[0090]FIG. 4A is a plan view of a vertical power MOSFET according to a third embodiment of the present invention and FIG. 4B is a cross-sectional view thereof It is to be noted that FIG. 4A shows a plane state in which a source electrode 59 has been removed and an interlayer insulating film 58 is treated as a transparent member.

[0091] As shown in FIGS. 4A and 4B, the vertical power MOSFET according to the present embodiment has a structure in which a large number of cells are arranged as a matrix.

[0092] As a substrate, the present embodiment uses a SiC base substrate 3 b provided with a suppression layer 30 for preventing the extension of micropipe defects. Hereinafter, the SiC base substrate will be referred to as a SiC substrate 60. An undoped SiC layer on a multilayer structure consisting of doped layers (δ-doped layers) and undoped layers contains an n-type impurity. The power MOSFET according to the present embodiment comprises: the SiC substrate 60; an n-type SiC layer 51 formed on the SiC substrate 60 and doped with nitrogen at a concentration of about 2×1017 atoms cm−3; a p-type SiC layer 52 formed on the n-type SiC layer 51 and doped with nitrogen at a concentration of about 1×1016 atoms cm−3; an n+-type source region 54 formed in the p-type SiC layer 52 by ion implantation and containing aluminum at a concentration of about 1×1018 atoms cm−3; a p+-type contact region 55 formed by ion implantation in an area of the p-type SiC layer 52 sandwiched between the respective source regions 54 of two cells and containing aluminum at a concentration of about 1×1018 atoms cm−3; a trench 61 penetrating the p-type SiC layer 52 and reaching the n-type SiC layer 51; an active region 53 formed along the side surfaces and bottom surface of the trench 61 and composed of a multilayer film consisting of δ-doped layers and undoped layers and containing aluminum at a mean concentration of about 2×1017 atoms cm−3; a gate insulating film 56 made of SiO2 deposited on the active region 53; a gate electrode 57 made of polysilicon deposited on the gate insulating film 56; an interlayer insulating film 58 covering the gate electrode 57; a source electrode 59 made of a Ni alloy film covering the upper surface of the substrate and making contact with each of the n+-type source region 54 and p+-type contact region 55 of each of the cells; and a drain electrode 50 made of a Ni alloy film covering the back surface of the SiC substrate 60.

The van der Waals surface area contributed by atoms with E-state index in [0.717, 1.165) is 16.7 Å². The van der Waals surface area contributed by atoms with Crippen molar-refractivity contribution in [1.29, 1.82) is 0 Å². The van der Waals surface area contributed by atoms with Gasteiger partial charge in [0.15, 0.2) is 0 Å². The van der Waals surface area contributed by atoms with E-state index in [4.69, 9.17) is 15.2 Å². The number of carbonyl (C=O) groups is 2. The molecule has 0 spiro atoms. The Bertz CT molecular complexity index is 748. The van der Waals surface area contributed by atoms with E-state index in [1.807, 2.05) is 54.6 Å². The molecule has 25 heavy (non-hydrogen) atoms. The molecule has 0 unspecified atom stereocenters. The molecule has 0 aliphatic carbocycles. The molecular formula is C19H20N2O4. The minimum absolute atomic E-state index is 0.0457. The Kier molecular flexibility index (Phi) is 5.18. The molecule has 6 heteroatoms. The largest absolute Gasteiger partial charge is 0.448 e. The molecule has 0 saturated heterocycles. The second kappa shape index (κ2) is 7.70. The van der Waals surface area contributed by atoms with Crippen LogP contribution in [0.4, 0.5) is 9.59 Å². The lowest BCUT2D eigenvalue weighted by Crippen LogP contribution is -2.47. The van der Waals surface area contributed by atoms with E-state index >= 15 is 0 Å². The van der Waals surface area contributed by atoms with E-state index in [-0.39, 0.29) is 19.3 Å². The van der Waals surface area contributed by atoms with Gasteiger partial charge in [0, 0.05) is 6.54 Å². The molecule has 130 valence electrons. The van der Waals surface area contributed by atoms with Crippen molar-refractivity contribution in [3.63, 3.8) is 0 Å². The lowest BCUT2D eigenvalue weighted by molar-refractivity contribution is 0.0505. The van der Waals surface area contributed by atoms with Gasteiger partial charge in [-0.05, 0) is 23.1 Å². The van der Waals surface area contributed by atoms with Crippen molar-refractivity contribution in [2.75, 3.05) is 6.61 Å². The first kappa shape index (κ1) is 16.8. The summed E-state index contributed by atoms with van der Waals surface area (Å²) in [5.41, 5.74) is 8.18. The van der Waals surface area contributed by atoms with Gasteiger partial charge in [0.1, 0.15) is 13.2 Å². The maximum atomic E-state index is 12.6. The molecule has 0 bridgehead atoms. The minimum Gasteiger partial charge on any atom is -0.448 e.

[0093] The active region 53 is composed of a multilayer structure consisting of five p-type doped layers 53 a each containing aluminum at a high concentration (e.g., 1×1018 atoms cm−3) and having a thickness of about 10 nm and five undoped layers 53 b each made of an undoped SiC single crystal and having a thickness of about 50 nm, which are alternately stacked. Accordingly, the total thickness of the active region 53 is about 300 nm. Since each of the p-type doped layers 53 a is formed sufficiently thin to allow the spreading out of carriers into the undoped layers 53 b under a quantum effect, negative charges are trapped in the p-type doped layer 53 a as carriers spread out.